ADA LOUISE HUXTABLE -1921-2013, AMERICA'S MOST INFLUENTIAL ARCHITECTURAL CRITIC

Ada Louise HuxtableLynn GilbertComment

"We shape our buildings;  thereafter they shape us." — Winston Churchill.

“What I’m trying to do with criticism is not a simple, one-track thing. I am very concerned with my own feelings about the subjects I write about. I am concerned with the quality of the cities we’re building, with how they serve people and how they contribute to the arts that are involved in building them...

My first consideration is to meet a set of standards that is terribly important to me. My next consideration is to share those standards with people who should be concerned and who should care who are concerned and do care. As for criticism, analyzing and discussing how these various subjects or buildings or actions fit into those standards is apt to engender a sense of pleasure or a sense of outrage, all of which comes through in the writing.”

– Ada Louise Huxtable, in Particular Passions: Talks with Women who Have Shaped our Times.

Particular Passions profiles forty-six American women who forged successful careers in fields that had traditionally been open only to men. The women were pioneers in the arts and sciences, athletics and law, mathematics and politics, among other disciplines. They overcame countless obstacles to build fulfilling lives for themselves, and in so doing opened doors for new generations of women, not just in America, but around the world.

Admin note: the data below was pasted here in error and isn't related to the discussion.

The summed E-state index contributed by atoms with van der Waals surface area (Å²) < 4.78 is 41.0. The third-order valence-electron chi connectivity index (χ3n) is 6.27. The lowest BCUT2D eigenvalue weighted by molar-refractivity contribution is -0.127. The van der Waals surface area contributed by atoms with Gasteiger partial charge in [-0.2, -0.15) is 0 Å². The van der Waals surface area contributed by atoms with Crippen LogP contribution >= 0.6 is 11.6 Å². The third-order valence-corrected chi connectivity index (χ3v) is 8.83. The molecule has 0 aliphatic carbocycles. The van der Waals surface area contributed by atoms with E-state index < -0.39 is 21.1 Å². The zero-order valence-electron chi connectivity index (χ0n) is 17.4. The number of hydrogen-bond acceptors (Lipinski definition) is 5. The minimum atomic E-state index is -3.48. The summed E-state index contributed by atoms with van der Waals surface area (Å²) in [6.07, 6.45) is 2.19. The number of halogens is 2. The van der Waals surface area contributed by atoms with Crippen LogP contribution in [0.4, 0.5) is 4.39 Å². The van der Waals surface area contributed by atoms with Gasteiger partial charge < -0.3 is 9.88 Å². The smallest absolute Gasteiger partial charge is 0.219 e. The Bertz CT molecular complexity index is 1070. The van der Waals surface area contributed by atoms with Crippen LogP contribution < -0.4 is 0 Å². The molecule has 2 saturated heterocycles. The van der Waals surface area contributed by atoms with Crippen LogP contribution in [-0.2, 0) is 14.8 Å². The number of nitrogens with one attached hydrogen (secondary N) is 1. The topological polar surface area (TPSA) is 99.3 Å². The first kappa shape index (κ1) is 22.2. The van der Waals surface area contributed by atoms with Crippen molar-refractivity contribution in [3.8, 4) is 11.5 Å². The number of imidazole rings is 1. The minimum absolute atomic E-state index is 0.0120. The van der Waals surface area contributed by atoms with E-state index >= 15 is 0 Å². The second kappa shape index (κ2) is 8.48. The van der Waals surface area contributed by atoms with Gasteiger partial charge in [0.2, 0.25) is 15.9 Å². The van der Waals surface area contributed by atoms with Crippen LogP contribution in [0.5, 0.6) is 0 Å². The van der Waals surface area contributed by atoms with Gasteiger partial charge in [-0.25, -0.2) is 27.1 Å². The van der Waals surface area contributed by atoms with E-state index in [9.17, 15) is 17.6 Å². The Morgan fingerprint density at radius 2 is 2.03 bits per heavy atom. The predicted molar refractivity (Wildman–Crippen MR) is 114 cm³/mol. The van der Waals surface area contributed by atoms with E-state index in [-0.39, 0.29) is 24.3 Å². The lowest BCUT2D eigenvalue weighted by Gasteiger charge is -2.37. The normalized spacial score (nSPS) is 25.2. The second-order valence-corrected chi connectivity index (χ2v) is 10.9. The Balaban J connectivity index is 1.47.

The collective power of these oral biographies will inspire women, and men, to forge meaningful lives and empower them to pursue dreams of their own.

From one of the many stellar reviews: “Every woman owes it to herself to look up Particular Passions — borrow the volume from your public library. Or, better still, buy it and put it with your favorite novel or poetry collection to sustain you. Every story in the book is an inspiration. This book is a joy and a tonic.” — Pioneer Press and Dispatch.

Ada Louise Huxtable's oral biography is included in "Particular Passions: Talks with Women who Shaped Our Times."  The complete book and 12 individual chapters: Amazon http://amzn.to/UH8KaH , Apple http://bit.ly/S7rMDr

For more information on Particular Passions: http://tinyurl.com/bge2lwd